Tuesday, November 19, 2013

Batman reflects his namesake in North Carolina

Batman reflects his namesake in North Carolina
By: Judi Stuart
Port Discover: Visitor Services Manager
Having the characteristics of a bat might not be useful unless you are Batman. You certainly would not want to be a “dingbat”, or “an old bat,” or “have bats in your belfry,” or “be blind as a bat.”
When Batman comics appeared in the 1940s, the hero took on some of the traits of the mammal of the Chiroptera order which means “hand-winged.” He was stealth and intelligent, worked in the dark, and was a friend to people.
An abundance of mystery and lore surrounds this creature which is so helpful to humanity. People are naturally suspicious of an animal that flies in the dark, sleeps upside-down, and has a menacing appearance. Classic tales like Dracula promoted the idea that bats were evil creatures.
Most bats eat insects, nectar, pollen, or fruit, but three species do require blood meals and are referred to as vampire bats. From that reality came the myth that bats like to bite people and often carry rabies. In North Carolina, you are much more likely to run into a raccoon, skunk, or fox that is rabid than a bat.
Of the 17 species that live in North Carolina, seven are endangered. Bat Cave in Henderson County is an unincorporated community which takes its name from an actual cave which is the largest granite fissure cave in North America.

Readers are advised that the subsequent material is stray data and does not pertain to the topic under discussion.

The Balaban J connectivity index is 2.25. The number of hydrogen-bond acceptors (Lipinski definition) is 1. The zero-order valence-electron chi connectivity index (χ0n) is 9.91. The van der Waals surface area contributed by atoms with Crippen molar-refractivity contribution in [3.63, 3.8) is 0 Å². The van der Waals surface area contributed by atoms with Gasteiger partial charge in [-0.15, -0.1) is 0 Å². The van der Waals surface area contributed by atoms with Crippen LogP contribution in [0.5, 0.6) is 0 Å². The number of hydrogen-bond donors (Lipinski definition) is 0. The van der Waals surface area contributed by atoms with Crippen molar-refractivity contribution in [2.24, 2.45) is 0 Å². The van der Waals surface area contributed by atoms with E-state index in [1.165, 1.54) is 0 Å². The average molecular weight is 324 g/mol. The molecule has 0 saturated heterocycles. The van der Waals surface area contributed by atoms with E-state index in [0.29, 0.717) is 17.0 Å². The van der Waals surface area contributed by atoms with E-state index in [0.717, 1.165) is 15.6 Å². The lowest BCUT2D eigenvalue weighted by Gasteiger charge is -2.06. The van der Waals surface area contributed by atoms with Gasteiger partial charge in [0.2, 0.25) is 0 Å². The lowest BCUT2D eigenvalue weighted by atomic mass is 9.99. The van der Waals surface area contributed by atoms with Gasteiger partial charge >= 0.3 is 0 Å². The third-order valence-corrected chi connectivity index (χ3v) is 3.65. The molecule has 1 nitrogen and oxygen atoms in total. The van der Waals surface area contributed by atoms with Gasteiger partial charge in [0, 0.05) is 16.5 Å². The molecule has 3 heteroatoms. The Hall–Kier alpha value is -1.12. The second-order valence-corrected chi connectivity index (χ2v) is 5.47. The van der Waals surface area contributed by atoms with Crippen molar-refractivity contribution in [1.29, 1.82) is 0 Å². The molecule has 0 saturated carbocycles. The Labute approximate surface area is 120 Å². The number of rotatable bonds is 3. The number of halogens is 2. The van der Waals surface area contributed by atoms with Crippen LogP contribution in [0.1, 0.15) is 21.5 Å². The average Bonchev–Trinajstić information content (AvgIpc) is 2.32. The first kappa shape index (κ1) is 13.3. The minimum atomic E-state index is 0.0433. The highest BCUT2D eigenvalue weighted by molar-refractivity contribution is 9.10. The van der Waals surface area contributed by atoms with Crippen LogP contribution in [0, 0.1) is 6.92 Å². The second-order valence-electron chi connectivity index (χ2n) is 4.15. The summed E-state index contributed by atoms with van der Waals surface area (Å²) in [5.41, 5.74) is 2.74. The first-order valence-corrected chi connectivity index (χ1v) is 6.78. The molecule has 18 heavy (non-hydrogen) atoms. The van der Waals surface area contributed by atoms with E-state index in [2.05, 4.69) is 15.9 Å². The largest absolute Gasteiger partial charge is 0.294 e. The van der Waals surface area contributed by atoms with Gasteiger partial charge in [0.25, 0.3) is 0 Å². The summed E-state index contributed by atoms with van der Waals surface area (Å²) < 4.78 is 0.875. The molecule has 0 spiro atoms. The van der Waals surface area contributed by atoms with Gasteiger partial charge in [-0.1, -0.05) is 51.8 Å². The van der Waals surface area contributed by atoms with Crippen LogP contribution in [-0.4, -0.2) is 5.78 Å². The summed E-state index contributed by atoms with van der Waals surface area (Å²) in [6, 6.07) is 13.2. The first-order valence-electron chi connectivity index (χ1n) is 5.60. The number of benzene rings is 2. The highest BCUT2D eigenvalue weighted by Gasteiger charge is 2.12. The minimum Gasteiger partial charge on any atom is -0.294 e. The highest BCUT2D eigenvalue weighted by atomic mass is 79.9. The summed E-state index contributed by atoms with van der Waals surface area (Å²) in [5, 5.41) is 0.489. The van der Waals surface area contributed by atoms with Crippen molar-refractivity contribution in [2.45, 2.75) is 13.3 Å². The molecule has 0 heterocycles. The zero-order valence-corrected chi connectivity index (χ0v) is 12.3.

The 300 by 85 foot cave is the home of the endangered Indiana bat and is owned by the Nature Conservancy which works to protect the animals. People are not allowed to enter the cave, and hiking near the cave is prohibited because bats have been greatly affected by white noise syndrome.
Bats which are nocturnal are not truly blind but like most mammals do have difficulty seeing in the dark. They use an internal radar system called echolocation to maneuver. By vocalizing clicks which bounce back to them from surfaces, the bats can determine where to fly.
One thousand species of bats make up one-fifth of all mammal species worldwide. They are the only mammals that have true sustained flight. Other animals, such as the flying squirrel, actually glide.
A colony of 1,000 bats can consume 22 pounds of insects in one night. One bat can eat 25 percent of its weight in one meal. That would equal about 36 pounds of food for a person weighing 150 pounds. They eat far more insects than purple martins, and are also helpful with pollination and seed distribution.
The small creatures are predators of the hornworm moth which can devastate tobacco crops in North Carolina. Peru is a major exporter of bat waist or guano, an extremely effective fertilizer because of its high nitrogen, phosphate and potassium content.
Like so many organisms today, bats are victims of the world’s population increase and other environmental factors. People can help by installing bat boxes around their homes and planting native species which attract insects for the bats to eat. Like Batman, they are not our enemies.

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